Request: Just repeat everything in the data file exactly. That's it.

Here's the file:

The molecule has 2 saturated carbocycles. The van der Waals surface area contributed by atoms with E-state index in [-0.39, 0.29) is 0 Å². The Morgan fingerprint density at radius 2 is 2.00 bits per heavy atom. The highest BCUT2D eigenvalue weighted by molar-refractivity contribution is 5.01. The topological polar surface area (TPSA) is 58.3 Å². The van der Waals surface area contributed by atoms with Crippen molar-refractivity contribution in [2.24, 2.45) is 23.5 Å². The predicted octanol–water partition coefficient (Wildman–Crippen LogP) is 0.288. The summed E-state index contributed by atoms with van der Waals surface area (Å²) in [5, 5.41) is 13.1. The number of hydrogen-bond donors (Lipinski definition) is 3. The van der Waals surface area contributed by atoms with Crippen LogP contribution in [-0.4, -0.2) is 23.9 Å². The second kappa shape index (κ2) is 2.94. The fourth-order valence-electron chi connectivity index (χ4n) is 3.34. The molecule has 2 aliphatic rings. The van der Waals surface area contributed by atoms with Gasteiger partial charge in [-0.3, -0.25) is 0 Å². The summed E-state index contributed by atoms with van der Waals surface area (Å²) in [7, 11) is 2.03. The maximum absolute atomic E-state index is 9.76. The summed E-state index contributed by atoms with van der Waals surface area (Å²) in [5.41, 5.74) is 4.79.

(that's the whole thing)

The molecule has 2 saturated carbocycles. The van der Waals surface area contributed by atoms with E-state index in [-0.39, 0.29) is 0 Å². The Morgan fingerprint density at radius 2 is 2.00 bits per heavy atom. The highest BCUT2D eigenvalue weighted by molar-refractivity contribution is 5.01. The topological polar surface area (TPSA) is 58.3 Å². The van der Waals surface area contributed by atoms with Crippen molar-refractivity contribution in [2.24, 2.45) is 23.5 Å². The predicted octanol–water partition coefficient (Wildman–Crippen LogP) is 0.288. The summed E-state index contributed by atoms with van der Waals surface area (Å²) in [5, 5.41) is 13.1. The number of hydrogen-bond donors (Lipinski definition) is 3. The van der Waals surface area contributed by atoms with Crippen LogP contribution in [-0.4, -0.2) is 23.9 Å². The second kappa shape index (κ2) is 2.94. The fourth-order valence-electron chi connectivity index (χ4n) is 3.34. The molecule has 2 aliphatic rings. The van der Waals surface area contributed by atoms with Gasteiger partial charge in [-0.3, -0.25) is 0 Å². The summed E-state index contributed by atoms with van der Waals surface area (Å²) in [7, 11) is 2.03. The maximum absolute atomic E-state index is 9.76. The summed E-state index contributed by atoms with van der Waals surface area (Å²) in [5.41, 5.74) is 4.79.